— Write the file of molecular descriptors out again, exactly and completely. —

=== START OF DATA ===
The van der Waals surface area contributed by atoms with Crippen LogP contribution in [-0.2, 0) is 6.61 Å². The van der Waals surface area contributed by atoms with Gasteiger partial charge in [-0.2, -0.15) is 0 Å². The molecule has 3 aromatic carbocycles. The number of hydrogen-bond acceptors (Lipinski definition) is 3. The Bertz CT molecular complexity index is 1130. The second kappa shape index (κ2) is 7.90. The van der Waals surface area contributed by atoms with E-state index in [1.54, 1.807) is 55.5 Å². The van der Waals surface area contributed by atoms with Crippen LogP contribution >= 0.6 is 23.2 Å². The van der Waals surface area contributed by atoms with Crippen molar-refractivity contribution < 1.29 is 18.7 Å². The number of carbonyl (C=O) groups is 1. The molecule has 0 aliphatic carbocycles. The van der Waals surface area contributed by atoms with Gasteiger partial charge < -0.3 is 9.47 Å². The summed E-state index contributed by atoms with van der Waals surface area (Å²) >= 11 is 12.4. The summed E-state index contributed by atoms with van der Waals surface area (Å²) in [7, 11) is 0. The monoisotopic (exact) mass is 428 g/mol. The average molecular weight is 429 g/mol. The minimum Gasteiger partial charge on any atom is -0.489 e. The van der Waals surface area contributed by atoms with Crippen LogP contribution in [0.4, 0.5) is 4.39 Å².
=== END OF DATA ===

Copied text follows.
The van der Waals surface area contributed by atoms with Crippen LogP contribution in [-0.2, 0) is 6.61 Å². The van der Waals surface area contributed by atoms with Gasteiger partial charge in [-0.2, -0.15) is 0 Å². The molecule has 3 aromatic carbocycles. The number of hydrogen-bond acceptors (Lipinski definition) is 3. The Bertz CT molecular complexity index is 1130. The second kappa shape index (κ2) is 7.90. The van der Waals surface area contributed by atoms with E-state index in [1.54, 1.807) is 55.5 Å². The van der Waals surface area contributed by atoms with Crippen LogP contribution >= 0.6 is 23.2 Å². The van der Waals surface area contributed by atoms with Crippen molar-refractivity contribution < 1.29 is 18.7 Å². The number of carbonyl (C=O) groups is 1. The molecule has 0 aliphatic carbocycles. The van der Waals surface area contributed by atoms with Gasteiger partial charge < -0.3 is 9.47 Å². The summed E-state index contributed by atoms with van der Waals surface area (Å²) >= 11 is 12.4. The summed E-state index contributed by atoms with van der Waals surface area (Å²) in [7, 11) is 0. The monoisotopic (exact) mass is 428 g/mol. The average molecular weight is 429 g/mol. The minimum Gasteiger partial charge on any atom is -0.489 e. The van der Waals surface area contributed by atoms with Crippen LogP contribution in [0.4, 0.5) is 4.39 Å².